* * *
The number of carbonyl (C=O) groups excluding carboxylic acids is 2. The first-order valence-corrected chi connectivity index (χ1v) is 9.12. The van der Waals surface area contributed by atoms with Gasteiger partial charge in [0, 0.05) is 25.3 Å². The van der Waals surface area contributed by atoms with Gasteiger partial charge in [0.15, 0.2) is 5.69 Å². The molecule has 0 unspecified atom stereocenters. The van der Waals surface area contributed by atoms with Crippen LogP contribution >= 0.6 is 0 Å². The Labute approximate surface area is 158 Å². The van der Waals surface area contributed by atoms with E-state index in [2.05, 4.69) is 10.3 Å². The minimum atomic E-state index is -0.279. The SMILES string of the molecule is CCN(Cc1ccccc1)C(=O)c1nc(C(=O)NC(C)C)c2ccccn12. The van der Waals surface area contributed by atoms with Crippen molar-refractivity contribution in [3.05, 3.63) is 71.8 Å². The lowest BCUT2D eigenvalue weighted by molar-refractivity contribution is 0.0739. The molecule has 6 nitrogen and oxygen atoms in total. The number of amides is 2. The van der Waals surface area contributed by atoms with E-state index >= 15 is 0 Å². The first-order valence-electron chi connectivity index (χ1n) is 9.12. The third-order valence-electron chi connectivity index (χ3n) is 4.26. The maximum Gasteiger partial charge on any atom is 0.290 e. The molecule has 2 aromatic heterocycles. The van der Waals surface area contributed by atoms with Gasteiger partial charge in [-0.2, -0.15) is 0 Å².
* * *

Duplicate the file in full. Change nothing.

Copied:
The number of carbonyl (C=O) groups excluding carboxylic acids is 2. The first-order valence-corrected chi connectivity index (χ1v) is 9.12. The van der Waals surface area contributed by atoms with Gasteiger partial charge in [0, 0.05) is 25.3 Å². The van der Waals surface area contributed by atoms with Gasteiger partial charge in [0.15, 0.2) is 5.69 Å². The molecule has 0 unspecified atom stereocenters. The van der Waals surface area contributed by atoms with Crippen LogP contribution >= 0.6 is 0 Å². The Labute approximate surface area is 158 Å². The van der Waals surface area contributed by atoms with E-state index in [2.05, 4.69) is 10.3 Å². The minimum atomic E-state index is -0.279. The SMILES string of the molecule is CCN(Cc1ccccc1)C(=O)c1nc(C(=O)NC(C)C)c2ccccn12. The van der Waals surface area contributed by atoms with Crippen molar-refractivity contribution in [3.05, 3.63) is 71.8 Å². The lowest BCUT2D eigenvalue weighted by molar-refractivity contribution is 0.0739. The molecule has 6 nitrogen and oxygen atoms in total. The number of amides is 2. The van der Waals surface area contributed by atoms with E-state index >= 15 is 0 Å². The first-order valence-electron chi connectivity index (χ1n) is 9.12. The third-order valence-electron chi connectivity index (χ3n) is 4.26. The maximum Gasteiger partial charge on any atom is 0.290 e. The molecule has 2 aromatic heterocycles. The van der Waals surface area contributed by atoms with Gasteiger partial charge in [-0.2, -0.15) is 0 Å².